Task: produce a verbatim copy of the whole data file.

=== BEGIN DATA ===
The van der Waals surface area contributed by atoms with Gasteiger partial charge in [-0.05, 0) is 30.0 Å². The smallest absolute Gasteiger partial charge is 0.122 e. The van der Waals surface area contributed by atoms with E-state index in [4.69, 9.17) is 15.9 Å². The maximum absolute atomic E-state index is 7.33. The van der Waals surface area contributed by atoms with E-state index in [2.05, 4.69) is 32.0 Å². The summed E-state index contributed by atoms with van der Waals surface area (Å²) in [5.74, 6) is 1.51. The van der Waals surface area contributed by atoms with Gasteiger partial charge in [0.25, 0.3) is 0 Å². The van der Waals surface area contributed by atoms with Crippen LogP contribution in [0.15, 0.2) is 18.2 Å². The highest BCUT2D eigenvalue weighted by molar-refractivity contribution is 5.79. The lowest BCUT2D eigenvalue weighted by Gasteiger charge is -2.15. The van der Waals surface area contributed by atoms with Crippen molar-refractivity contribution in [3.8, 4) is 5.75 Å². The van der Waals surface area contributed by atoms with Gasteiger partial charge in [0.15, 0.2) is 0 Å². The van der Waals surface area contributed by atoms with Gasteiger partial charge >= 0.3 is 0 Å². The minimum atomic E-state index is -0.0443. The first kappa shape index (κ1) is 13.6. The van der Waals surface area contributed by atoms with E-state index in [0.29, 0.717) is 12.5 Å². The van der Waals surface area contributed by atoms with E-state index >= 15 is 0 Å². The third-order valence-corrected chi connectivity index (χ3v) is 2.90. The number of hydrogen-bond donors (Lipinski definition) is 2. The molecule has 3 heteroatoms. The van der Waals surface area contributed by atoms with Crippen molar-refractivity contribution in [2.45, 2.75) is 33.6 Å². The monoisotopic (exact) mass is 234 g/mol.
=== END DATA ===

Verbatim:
The van der Waals surface area contributed by atoms with Gasteiger partial charge in [-0.05, 0) is 30.0 Å². The smallest absolute Gasteiger partial charge is 0.122 e. The van der Waals surface area contributed by atoms with E-state index in [4.69, 9.17) is 15.9 Å². The maximum absolute atomic E-state index is 7.33. The van der Waals surface area contributed by atoms with E-state index in [2.05, 4.69) is 32.0 Å². The summed E-state index contributed by atoms with van der Waals surface area (Å²) in [5.74, 6) is 1.51. The van der Waals surface area contributed by atoms with Gasteiger partial charge in [0.25, 0.3) is 0 Å². The van der Waals surface area contributed by atoms with Crippen LogP contribution in [0.15, 0.2) is 18.2 Å². The highest BCUT2D eigenvalue weighted by molar-refractivity contribution is 5.79. The lowest BCUT2D eigenvalue weighted by Gasteiger charge is -2.15. The van der Waals surface area contributed by atoms with Crippen molar-refractivity contribution in [3.8, 4) is 5.75 Å². The van der Waals surface area contributed by atoms with Gasteiger partial charge in [0.15, 0.2) is 0 Å². The van der Waals surface area contributed by atoms with Gasteiger partial charge >= 0.3 is 0 Å². The minimum atomic E-state index is -0.0443. The first kappa shape index (κ1) is 13.6. The van der Waals surface area contributed by atoms with E-state index in [0.29, 0.717) is 12.5 Å². The van der Waals surface area contributed by atoms with E-state index >= 15 is 0 Å². The third-order valence-corrected chi connectivity index (χ3v) is 2.90. The number of hydrogen-bond donors (Lipinski definition) is 2. The molecule has 3 heteroatoms. The van der Waals surface area contributed by atoms with Crippen molar-refractivity contribution in [2.45, 2.75) is 33.6 Å². The monoisotopic (exact) mass is 234 g/mol.